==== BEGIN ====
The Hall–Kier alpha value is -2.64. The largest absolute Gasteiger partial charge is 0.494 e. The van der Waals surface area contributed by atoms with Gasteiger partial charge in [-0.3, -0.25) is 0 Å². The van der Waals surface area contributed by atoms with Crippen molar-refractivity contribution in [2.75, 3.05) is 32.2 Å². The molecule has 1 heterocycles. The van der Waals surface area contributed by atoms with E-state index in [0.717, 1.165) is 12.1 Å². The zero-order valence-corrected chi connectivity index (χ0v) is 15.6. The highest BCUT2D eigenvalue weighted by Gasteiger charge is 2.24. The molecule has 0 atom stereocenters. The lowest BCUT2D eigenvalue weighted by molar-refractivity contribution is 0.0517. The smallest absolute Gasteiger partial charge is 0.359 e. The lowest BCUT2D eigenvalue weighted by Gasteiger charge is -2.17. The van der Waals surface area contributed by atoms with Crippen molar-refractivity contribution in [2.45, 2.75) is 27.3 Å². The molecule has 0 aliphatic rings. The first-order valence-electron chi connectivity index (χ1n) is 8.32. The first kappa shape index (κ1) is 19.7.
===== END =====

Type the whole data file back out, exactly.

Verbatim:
The Hall–Kier alpha value is -2.64. The largest absolute Gasteiger partial charge is 0.494 e. The van der Waals surface area contributed by atoms with Gasteiger partial charge in [-0.3, -0.25) is 0 Å². The van der Waals surface area contributed by atoms with Crippen molar-refractivity contribution in [2.75, 3.05) is 32.2 Å². The molecule has 1 heterocycles. The van der Waals surface area contributed by atoms with E-state index in [0.717, 1.165) is 12.1 Å². The zero-order valence-corrected chi connectivity index (χ0v) is 15.6. The highest BCUT2D eigenvalue weighted by Gasteiger charge is 2.24. The molecule has 0 atom stereocenters. The lowest BCUT2D eigenvalue weighted by molar-refractivity contribution is 0.0517. The smallest absolute Gasteiger partial charge is 0.359 e. The lowest BCUT2D eigenvalue weighted by Gasteiger charge is -2.17. The van der Waals surface area contributed by atoms with Crippen molar-refractivity contribution in [2.45, 2.75) is 27.3 Å². The molecule has 0 aliphatic rings. The first-order valence-electron chi connectivity index (χ1n) is 8.32. The first kappa shape index (κ1) is 19.7.